One atheist I debated, while able to lionize the Greeks of antiquity as sages, chastised me for engaging in “philosophic decadence” upon my raising the challenges historical and scientific discoveries have generated for atheistic dogma. He found refuge in the now defunct logical positivism, “I want proof of G-d,” he demanded. Upon me raising the point that proof was for the realm of mathematics, and only mathematics, and that philosophic argumentation is more congenial to our current discussion, a rabid stutter came over him. Atheists often stutter, and when not stuttering, they stammer.
The very fact that many a scientific mind has found G-d among the stars or amongst the swamps, or felt His presence within the complexity of the single celled organism, or have found His handiwork revealed in the precision of the physical constants, has engendered fear in the heart of atheist polemicists.
That science hasn’t disproved G-d, and in many instances has led men to Him, has forced the debate to take on a moral formulation. Atheists like Richard Dawkins find themselves talking less about science and more about religious abuses. But, one is bound to interject, on what moral foundation do they firmly stand to express their disgust? They certainly cannot point to the Reign of Terror that ensued after the erection of Temples to Reason in enlightenment France as a model of civil and secular society.
In his tract “The End of Faith: And The New Age of Reason”, besides a rather labored and pathetic attempt to announce his own eroticism with neuroscience as the discipline equipped with the power to determine proper ethical behavior, Sam Harris has very little, if anything, to say about science at all. One wonders if the incoherence and sophistry that follows from his chapter on ethics would not be more fervently displayed if he had taken upon himself the intricacies of de sitter space and quantum vector analysis.
His chapter on a new ethical paradigm fails to get off the ground on the first page as he finds himself unable to accept human free will, an idea he calls incoherent. In a footnote, he further finds himself explaining his position only to undermine its intellectual urgency, ” …you are no more the author of your own thoughts as I am no more the author of the next words I write.” Besides what I chose to write having nothing to do with what I thought to write (i.e. Sam Harris is a dumbass), this assertion brings to the landscape a rather old philosophic problem: Then what of ethics? He apparently has no idea that in the following pages he is arguing in a state of bad faith. For if we are to talk of determinism, then we cannot talk of ethics, and if we are to talk of ethics then we are less inclined to talk of determinism.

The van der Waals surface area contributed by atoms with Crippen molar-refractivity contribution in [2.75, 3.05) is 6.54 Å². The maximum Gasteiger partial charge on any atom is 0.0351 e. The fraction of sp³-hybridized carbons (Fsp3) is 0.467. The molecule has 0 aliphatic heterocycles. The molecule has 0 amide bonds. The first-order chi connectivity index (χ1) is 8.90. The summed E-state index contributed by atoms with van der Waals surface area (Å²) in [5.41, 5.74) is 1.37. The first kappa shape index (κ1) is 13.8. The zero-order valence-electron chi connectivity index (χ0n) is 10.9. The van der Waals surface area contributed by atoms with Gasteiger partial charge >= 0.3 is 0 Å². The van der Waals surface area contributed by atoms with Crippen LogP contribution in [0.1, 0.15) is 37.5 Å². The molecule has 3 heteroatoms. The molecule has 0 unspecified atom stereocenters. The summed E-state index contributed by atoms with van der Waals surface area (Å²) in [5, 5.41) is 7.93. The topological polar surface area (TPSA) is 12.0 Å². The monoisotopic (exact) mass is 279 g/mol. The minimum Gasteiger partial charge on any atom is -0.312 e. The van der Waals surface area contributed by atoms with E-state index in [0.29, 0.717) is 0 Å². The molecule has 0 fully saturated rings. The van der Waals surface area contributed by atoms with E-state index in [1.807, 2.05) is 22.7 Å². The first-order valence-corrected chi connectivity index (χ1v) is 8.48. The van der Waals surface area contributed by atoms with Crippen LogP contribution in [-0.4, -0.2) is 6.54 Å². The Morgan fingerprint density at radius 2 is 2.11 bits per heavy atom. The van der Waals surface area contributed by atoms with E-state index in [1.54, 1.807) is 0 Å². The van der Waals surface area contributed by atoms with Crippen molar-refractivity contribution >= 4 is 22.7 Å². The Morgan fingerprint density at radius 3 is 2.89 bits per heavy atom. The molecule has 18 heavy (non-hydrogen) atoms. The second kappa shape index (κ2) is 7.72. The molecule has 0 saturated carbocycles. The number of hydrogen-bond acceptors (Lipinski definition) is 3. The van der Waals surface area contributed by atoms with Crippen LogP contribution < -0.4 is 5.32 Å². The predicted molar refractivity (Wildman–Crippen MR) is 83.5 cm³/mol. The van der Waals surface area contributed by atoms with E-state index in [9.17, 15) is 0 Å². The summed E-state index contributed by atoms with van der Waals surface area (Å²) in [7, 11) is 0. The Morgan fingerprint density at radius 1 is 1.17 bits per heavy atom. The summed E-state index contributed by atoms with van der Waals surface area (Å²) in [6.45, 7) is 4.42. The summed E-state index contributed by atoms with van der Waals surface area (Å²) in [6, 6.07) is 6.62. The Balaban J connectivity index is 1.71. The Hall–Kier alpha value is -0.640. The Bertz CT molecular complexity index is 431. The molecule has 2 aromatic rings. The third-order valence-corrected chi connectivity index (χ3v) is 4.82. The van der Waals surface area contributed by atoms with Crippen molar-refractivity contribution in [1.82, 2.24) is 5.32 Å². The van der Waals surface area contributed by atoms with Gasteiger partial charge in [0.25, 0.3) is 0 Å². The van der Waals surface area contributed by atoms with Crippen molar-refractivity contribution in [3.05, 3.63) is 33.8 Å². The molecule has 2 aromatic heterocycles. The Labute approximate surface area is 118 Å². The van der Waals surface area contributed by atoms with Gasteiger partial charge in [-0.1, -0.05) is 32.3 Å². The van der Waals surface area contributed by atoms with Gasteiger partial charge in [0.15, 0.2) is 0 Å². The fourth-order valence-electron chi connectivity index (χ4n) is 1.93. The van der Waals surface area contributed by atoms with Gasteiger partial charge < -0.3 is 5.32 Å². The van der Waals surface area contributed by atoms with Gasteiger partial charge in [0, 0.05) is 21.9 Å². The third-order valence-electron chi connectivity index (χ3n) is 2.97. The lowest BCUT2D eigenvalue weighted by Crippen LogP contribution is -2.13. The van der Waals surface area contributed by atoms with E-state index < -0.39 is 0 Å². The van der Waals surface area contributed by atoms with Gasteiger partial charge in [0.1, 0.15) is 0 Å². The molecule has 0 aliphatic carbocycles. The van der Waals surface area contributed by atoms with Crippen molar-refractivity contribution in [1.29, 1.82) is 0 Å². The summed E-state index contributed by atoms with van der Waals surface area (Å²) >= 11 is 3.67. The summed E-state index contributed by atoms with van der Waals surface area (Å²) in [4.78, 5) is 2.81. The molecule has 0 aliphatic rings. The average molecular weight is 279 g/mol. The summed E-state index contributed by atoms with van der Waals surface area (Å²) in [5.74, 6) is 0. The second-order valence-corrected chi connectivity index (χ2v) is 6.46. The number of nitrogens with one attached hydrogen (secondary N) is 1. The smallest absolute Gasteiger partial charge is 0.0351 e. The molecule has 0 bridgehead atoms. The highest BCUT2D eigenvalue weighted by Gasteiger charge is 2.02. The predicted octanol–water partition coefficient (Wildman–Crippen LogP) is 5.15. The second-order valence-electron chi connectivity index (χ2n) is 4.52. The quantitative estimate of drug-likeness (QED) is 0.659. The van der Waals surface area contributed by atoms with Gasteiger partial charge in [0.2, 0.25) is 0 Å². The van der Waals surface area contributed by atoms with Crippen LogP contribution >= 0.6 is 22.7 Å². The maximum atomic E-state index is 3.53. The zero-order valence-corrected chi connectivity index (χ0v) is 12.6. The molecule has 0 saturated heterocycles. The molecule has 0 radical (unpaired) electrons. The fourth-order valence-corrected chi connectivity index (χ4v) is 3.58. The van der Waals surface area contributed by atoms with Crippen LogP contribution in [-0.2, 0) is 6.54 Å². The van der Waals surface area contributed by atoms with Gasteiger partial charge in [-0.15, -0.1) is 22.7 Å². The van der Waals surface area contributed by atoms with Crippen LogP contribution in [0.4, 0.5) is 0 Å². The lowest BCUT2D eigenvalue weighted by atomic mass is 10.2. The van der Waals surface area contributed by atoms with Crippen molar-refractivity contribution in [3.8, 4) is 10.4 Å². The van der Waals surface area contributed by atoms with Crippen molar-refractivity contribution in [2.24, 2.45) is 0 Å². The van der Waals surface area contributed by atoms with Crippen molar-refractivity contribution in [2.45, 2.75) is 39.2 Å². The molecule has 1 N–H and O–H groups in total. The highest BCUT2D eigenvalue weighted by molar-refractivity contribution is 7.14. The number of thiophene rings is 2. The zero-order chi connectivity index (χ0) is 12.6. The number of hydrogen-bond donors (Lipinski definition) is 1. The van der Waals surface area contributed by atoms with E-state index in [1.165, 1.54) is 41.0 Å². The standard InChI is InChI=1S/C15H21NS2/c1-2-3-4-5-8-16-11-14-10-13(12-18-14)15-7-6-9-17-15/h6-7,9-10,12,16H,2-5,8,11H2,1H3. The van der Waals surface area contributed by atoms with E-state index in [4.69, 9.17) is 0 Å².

He further assures us that “love” is more conducive to proper ethical behavior than “hate”, a rather trivial assertion that ignores the lunatic like things people have done in the name of love, as well as hate. If this is the kind of erudition we can expect from “The New Age of Reason” we are certainly at our intellectual wits end.
We areat our wits end. Recently, a group of atheists at a California campus (where else?) set up a kiosk where students could deposit their Bibles to the dustbin and receive pornography in return, revealing that the outraged caused by the so called “subjugation” of women is not extended to the objectification of them. These little events that pop up on campuses and emanate from the bile ducts of Richard Dawkins’ website are characteristic of atheistic proclivities. They are outlandish in there behavior, and limited in their intellect. Reason is as far removed from their understanding as the essence of G-d is to those who are faithful.
Atheist will continue to attack religious believers with the very moral compass that the religions which they detest created. This is to continue until they either die off of exhaustion, or finally realize the extent of their idiocy. They are ethical “parasites” as Vox Day has so brilliantly branded them. And they need to be dealt with as such: either ignored or intellectually marginalized.